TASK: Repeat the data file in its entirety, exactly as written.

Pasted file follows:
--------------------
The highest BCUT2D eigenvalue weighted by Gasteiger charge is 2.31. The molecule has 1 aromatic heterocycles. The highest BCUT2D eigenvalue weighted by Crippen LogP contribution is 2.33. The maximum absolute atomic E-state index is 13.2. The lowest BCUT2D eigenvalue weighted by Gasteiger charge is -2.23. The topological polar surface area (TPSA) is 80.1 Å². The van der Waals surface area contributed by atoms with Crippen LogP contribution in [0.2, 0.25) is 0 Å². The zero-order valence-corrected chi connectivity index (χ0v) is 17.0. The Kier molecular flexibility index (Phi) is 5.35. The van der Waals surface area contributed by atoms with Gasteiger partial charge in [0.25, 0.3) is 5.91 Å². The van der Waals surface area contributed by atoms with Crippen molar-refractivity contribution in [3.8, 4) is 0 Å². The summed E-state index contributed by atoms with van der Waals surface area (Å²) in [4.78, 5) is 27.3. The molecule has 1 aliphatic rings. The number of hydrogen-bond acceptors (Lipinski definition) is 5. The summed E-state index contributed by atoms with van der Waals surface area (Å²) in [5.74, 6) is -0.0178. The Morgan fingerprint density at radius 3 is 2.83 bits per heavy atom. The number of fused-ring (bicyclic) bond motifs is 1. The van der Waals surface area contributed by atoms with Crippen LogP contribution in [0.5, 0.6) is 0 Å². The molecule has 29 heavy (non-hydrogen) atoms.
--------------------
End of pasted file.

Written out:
The highest BCUT2D eigenvalue weighted by Gasteiger charge is 2.31. The molecule has 1 aromatic heterocycles. The highest BCUT2D eigenvalue weighted by Crippen LogP contribution is 2.33. The maximum absolute atomic E-state index is 13.2. The lowest BCUT2D eigenvalue weighted by Gasteiger charge is -2.23. The topological polar surface area (TPSA) is 80.1 Å². The van der Waals surface area contributed by atoms with Crippen LogP contribution in [0.2, 0.25) is 0 Å². The zero-order valence-corrected chi connectivity index (χ0v) is 17.0. The Kier molecular flexibility index (Phi) is 5.35. The van der Waals surface area contributed by atoms with Gasteiger partial charge in [0.25, 0.3) is 5.91 Å². The van der Waals surface area contributed by atoms with Crippen molar-refractivity contribution in [3.8, 4) is 0 Å². The summed E-state index contributed by atoms with van der Waals surface area (Å²) in [4.78, 5) is 27.3. The molecule has 1 aliphatic rings. The number of hydrogen-bond acceptors (Lipinski definition) is 5. The summed E-state index contributed by atoms with van der Waals surface area (Å²) in [5.74, 6) is -0.0178. The Morgan fingerprint density at radius 3 is 2.83 bits per heavy atom. The number of fused-ring (bicyclic) bond motifs is 1. The van der Waals surface area contributed by atoms with Crippen LogP contribution in [0.5, 0.6) is 0 Å². The molecule has 29 heavy (non-hydrogen) atoms.